Boy George’s ongoing media ubiquity be it paparazzi shots at premieres and night clubs, or less welcome attention after run-ins with the law, has a tendency to overshadow what made him famous in the first place. It’s easy to forget how big a band Culture Club were in their day—at one point they were the UK’s biggest-selling singles group in the US since The Beatles.
It’s those singles upon which the reputation was built, as opposed to the hit-and-miss albums. Karma Chameleon was, in truth, a great country song; Do You Really Want To Hurt Me? a seductive slice of lovers rock; Church Of The Poison Mind a glorious stab at faux Motown soul. All pale in comparison, however, to Time (Clock Of The Heart), which has as much emotional power as almost anything in the Smokey Robinson catalogue.
The problem was maintaining the hot streak, which means the compliers of this two-disc set are forced to make up the numbers with so-so dance mixes (there’s very little on Disc Two worth investigating). Had the brief been extended to include George’s other musical activities, ie his solo recordings or the post-Club work with Jesus Loves You, it would have made for a more complete portrait of the man.
It might seem like Culture Club ‘hits’ collections are never ending, but it has actually been seven years since the last compilation, the rather slight Singles and Remixes.
Obviously, there has been no-new material since then, from the (currently) disbanded group, so Demon Music have selected from a familiar pool of hit singles, favourite album tracks and b-sides for this new compilation under their Music Club Deluxe label, simply entitled Culture Club – The Hits Collection.
Since this is a 2CD release there is a generous selection of tracks across five official studio albums. In fact Colour By Numbers – regarded by most as their best album – is here almost in its entirety, with only two songs missing. Colour By Numbers – the track - wasn’t included on the album but did feature as a b-side. It’s a particularly strong song worthy of its inclusion on this set (it is also a bonus track on the 2003 reissue of the album).
Debut Kissing To Be Clever is similarly well represented, with seven out of the nine tracks included, plus the non-album single (in many territories) Time (Clock of the Heart).
The third album, Waking Up With The House On Fire was the start of the commercial decline of the band, despite the success of The War Song, which was the lead single. This album is often largely ignored for hit collections, so it is pleasing to see relatively strong songs such as US-only single Mistake No.3 included, alongside album track Mannequin, which makes its debut on a Culture Club compilation.
The last album of the ’80s era would be From Luxury To Heartache. Move Away still sounds like a great pop song and deserved its chart success both sides of the Atlantic. The only other single was God Thank You Woman, which is similarly catchy, but the tabloid press (mainly in the UK) were merciless with Boy George during his well-documented period of drug addiction. So much negative press couldn’t fail to have an impact, and the withdrawal of public goodwill towards him and the band was almost palpable in this period of 1986. God Thank You Woman flopped, and the band split soon after.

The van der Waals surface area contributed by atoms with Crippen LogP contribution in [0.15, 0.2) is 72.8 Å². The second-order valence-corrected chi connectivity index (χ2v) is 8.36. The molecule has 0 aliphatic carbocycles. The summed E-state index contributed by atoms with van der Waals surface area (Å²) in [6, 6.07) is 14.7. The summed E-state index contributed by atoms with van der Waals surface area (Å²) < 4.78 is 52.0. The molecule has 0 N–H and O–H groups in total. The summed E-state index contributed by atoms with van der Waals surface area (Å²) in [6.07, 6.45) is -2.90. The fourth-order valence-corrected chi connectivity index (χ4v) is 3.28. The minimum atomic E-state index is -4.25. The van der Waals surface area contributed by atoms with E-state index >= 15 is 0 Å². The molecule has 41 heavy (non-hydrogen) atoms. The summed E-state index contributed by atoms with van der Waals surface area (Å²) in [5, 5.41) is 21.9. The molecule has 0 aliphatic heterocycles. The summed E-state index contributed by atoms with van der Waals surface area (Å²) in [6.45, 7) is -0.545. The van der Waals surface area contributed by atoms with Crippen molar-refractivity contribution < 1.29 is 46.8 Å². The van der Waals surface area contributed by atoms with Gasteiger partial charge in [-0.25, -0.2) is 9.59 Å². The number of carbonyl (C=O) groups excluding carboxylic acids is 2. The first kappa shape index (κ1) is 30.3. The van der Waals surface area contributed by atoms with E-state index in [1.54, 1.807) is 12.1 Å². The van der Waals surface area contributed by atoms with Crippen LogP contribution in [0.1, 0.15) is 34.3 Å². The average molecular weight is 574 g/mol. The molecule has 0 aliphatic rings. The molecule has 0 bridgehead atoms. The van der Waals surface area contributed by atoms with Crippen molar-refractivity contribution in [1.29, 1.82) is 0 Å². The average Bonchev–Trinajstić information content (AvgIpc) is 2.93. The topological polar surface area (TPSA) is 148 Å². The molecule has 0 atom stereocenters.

Both songs are included here along with Come Clean, which was going to be the third single, before plans were cancelled. A couple of further album tracks gives us five songs from Heartache.
I was hoping we might get a straightforward Culture Club reissue without any Boy George solo material or modern remixes muddying the water. This compilation almost gives us that, but then seemingly can’t resist throwing in a few curveballs at the very end. So we get the Jesus Loves You track Generations Of Love (from 1989) in remixed form “The TimeWriter Bootleg Mix”. A rather boring and generic modern club mix that sticks out like a sore thumb on this release. Never mind the fact that IT ISN’T A CULTURE CLUB SONG! This remix is preceded by two similarly pointless reworkings of I Just Wanna Be Loved and Do You Really Want To Hurt Me.
There are also a few period remixes included – the rather familiar It’s A Miracle/Miss Me Blind (US 12′ Mix) combo and I’ll Tumble 4 Ya (US 12″ Remix). The crucial point here is that these are remixes done at the time, so they fit in well with the sound and feel of the rest of the tracks, unlike the more contemporary remixes mentioned above.
If you can forgive the blip at the end of disc two, this is an intelligent and comprehensive overview of the output of Culture Club. All the albums from the classic era are well represented, with only the comeback album 1998′s Don’t Mind If I Do getting a token nod in the form of the hit I Just Wanna Be Loved. Love Is Love from the soundtrack to Electric Dreams is probably the only omission of any significance.
I’m not normally one to encourage the purchase of Greatest Hits compilations, preferring to direct friends to specific, defining albums. However, with only four albums released in their prime, and only one being truly outstanding, this compilation can easily form the beginning and end of your entire Culture Club collection.